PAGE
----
For instance, multifamily projects in the Miami market are now retreating, after years of very strong activity supported in part by foreign investment, he said. At the same time, New York, another market where multifamily housing has been supported in part by foreign investment, has yet to see much of a slowdown.
In addition, several markets that have long benefited from the country's economic expansion, such as Dallas-Ft. Worth, San Francisco and Seattle, are now early participants in the moderate slowdown that’s expected to broaden geographically over the next year or two, he added.
Here is a rundown of activity in the top 10 markets:
New York City
8% decline overall (-20% for commercial, 4% for multifamily)
Notable 2019 start: $1.1 billion TSX Broadway Hotel and renovation of the Palace Theater in Times Square
50% increase overall (96% for commercial, 7% for multifamily)
Notable 2019 start: The $300 million CloudHQ data center in Ashburn, Virginia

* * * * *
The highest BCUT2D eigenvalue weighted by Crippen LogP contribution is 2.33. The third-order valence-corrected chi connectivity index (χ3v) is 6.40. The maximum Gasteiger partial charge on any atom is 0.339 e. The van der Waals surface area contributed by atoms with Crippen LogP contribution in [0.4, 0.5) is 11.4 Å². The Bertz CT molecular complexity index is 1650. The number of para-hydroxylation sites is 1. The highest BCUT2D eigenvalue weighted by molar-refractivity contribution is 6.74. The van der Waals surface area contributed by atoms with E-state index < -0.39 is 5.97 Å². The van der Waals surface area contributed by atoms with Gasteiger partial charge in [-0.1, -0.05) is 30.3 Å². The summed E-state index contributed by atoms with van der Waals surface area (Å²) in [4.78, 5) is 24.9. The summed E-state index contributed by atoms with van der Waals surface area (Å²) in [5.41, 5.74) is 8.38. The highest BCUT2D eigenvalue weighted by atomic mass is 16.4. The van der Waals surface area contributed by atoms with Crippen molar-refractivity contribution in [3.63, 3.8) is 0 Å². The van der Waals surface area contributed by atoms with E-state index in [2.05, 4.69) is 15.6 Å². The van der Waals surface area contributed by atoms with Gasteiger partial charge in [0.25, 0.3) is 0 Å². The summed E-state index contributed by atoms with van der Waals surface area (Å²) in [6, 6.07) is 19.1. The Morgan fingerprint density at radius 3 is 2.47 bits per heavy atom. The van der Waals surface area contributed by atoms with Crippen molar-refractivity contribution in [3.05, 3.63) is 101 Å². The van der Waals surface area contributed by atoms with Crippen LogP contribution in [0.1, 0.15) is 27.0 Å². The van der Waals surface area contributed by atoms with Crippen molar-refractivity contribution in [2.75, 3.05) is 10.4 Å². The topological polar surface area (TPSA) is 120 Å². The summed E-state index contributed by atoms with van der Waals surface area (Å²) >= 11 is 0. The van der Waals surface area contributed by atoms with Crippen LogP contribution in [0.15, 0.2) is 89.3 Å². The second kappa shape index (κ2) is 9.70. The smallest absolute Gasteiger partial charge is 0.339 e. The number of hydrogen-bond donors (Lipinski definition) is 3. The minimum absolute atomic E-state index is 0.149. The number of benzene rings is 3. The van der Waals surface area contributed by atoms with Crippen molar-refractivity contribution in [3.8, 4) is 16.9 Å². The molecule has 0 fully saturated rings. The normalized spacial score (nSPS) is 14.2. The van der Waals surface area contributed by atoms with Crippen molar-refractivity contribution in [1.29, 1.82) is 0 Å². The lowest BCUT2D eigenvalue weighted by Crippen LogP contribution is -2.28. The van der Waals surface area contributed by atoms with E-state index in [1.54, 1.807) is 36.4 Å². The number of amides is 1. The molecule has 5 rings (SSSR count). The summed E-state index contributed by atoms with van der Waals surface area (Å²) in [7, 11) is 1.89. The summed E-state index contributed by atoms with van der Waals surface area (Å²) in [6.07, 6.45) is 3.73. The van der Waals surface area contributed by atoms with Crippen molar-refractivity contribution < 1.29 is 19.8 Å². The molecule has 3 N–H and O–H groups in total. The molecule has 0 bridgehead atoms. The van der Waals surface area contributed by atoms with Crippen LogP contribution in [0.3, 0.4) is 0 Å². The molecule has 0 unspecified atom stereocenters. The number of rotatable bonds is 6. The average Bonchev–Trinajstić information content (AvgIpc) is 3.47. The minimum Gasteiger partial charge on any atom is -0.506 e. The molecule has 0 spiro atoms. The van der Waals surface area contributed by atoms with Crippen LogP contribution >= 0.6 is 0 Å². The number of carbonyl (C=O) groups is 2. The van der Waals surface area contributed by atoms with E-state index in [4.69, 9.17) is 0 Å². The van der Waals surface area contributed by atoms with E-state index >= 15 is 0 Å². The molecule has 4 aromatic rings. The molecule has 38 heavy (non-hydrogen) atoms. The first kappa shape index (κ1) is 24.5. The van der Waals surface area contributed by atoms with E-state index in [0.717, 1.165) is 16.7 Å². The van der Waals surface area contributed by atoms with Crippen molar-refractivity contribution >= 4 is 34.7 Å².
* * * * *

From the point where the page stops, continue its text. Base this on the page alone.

2% increase overall (72% for commercial, -41% for multifamily)
Notable 2019 start: The $300 million One Post Office Square addition/renovation
14% increase overall (8% for commercial, 21% for multifamily)
Notable 2019 start: The $511 million multifamily portion of the $950 million Grand Avenue mixed-use complex
69% increase overall (129% for commercial, 3% for multifamily)
Notable 2019 start: The $550 million Norfolk Southern headquarters building
7% decrease overall (4% for commercial, -7% for multifamily)
Notable 2019 start: A $225 million Google data center in Midlothian, Texas.
38% decrease overall (-32% for commercial, -42% for multifamily)
Notable 2019 start: The $145 million multifamily portion of the $300 million One West Palm mixed-use complex in West Palm Beach.
.4% increase overall (-22% commercial, 42% multifamily)
Notable 2019 start: The $653 million multifamily portion of the $850 million One Chicago Square mixed-use complex
39% overall (72% for commercial, 1% for multifamily)
Notable 2019 start: The $375 million Block 185 office tower redevelopment project in downtown
4% decline overall (8% for commercial, -26% for multifamily)
Notable 2019 start: A $130 million Dollar Tree distribution center in Rosenberg, Texas